I blogged a couple of days ago about the challenge presented to supposedly Psychic Sally Morgan, and suggested that she would be a no-show. Hey guess what … (now deploy your very best guess) … yep, she ducked out, apparently too busy.
Morgan’s lawyers, Atkins Thomson, emailed the science writer Simon Singh, who organised the scientific test of her powers, to make clear that she would not take up the challenge.
The email, from Graham Atkins, requests that Singh does not contact Morgan or her office again, and states: “You well know that we all have far more important things to do than take part in this or any other ‘test’ at this point. She will not attend at Liverpool or at any other time.”
The email was marked “strictly private and confidential – not for publication”, but after seeking independent legal advice, Singh posted the correspondence with a response on his blog.
So there you have it then, apparently she has “far more important things to do” than establishing that she is a real psychic. To date there is zero objective scientific evidence for any psychic abilities, but apparently this world-shattering first is not worth bothering with, so this leads to only two conclusions:
- She truly believes, and has simply deluded herself into believing that she really can do this
- She is an outright fraud , and is diliberty conning vulnerable, grieving and desperate people who believe her claims and turn to her for help
Now, if I was inclined to think I had a real ability, I’d be rather keen to establish and verify that, but if I knew I was a fake, I’d duck any test least it disrupt a hansom flow of revenue. Yep, you can see what this all points to.
Oh yes, one other observation, if she did indeed pass this test, she wins $1 million because thats what is on the table here. The JREF have that as the prize for the first psychic to actually demonstrate any ability at all. Since the 1960’s, when it was first on offer, nobody has passed or demonstarted anything at all.
In the UK, where Sally Morgan operates, what is the law?
Mediums were once protected by the 1951 Fraudulent Mediums Act (which was a replacement for the the 1735 Witchcraft Act … [don’t ask, you just don’t want to know]). Under the 1951 act, prosecutors had to prove fraud and dishonest intent to secure a criminal conviction, which was difficult. I believe that there were fewer than 10 convictions in total (but I still need to verify that, so take that stat with a pinch of salt). But that 1951 protection is gone, and is now replaced with the 2008 Consumer Protection from Unfair Trading Regulations.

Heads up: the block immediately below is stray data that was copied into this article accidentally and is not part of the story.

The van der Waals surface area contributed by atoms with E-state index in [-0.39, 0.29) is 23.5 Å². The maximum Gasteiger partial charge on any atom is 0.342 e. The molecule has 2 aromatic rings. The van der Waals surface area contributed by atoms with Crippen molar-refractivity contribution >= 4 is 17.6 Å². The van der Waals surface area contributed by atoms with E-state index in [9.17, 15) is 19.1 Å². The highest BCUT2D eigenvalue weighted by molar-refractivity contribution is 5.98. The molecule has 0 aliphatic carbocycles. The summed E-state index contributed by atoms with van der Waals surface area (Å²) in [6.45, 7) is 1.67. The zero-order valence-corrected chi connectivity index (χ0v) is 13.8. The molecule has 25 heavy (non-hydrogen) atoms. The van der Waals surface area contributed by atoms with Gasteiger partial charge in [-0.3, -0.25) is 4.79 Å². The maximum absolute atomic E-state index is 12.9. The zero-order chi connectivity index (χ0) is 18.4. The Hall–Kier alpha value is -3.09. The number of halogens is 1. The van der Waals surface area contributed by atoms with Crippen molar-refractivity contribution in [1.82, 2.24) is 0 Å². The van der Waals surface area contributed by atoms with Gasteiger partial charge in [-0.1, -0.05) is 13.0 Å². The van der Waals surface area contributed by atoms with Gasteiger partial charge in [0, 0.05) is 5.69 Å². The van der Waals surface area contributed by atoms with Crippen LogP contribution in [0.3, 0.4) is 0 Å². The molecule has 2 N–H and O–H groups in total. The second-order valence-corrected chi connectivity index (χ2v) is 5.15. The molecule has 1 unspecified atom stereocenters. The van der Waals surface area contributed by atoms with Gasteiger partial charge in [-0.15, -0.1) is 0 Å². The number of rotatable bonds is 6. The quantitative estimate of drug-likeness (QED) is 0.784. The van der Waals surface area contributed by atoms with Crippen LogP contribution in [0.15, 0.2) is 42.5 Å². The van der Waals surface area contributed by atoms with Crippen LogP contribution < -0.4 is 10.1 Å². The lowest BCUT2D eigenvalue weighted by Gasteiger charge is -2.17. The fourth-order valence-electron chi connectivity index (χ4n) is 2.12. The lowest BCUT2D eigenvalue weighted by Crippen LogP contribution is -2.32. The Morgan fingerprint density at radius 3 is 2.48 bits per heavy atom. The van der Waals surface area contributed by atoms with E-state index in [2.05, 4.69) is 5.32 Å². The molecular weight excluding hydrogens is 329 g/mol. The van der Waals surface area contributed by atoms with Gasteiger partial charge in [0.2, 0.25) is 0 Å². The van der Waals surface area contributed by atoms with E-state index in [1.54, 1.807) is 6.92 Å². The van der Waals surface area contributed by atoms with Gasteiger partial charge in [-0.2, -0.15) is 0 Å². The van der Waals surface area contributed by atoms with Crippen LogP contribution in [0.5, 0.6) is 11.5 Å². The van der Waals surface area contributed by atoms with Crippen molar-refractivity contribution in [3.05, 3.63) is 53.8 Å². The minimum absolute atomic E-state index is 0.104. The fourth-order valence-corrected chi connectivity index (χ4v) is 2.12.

To conform to the law today, any psychic show must contain a disclaimer stating ‘for entertainment purposes only or for scientific experiment’. If that is there, they are legal, but if not, then the psychic must prove in a court of law that they can contact the deceased, note that the burden of proof rests with the psychic. Yep, she conforms, but only just, her website is run by an “Entertainment” company.
Final thought; why am I banging on about Sally Morgan and her fake psychic act? Some might claim it does no harm, and that perhaps people gain some comfort from it, but turn that coin over and you quickly realise that vulnerable and bereaved people are being financially exploited, now that is simply not acceptable. We don’t accept fraudsters selling fake goods and services on the high-street, or rip-off merchants exploting consumers, so why should this be any different?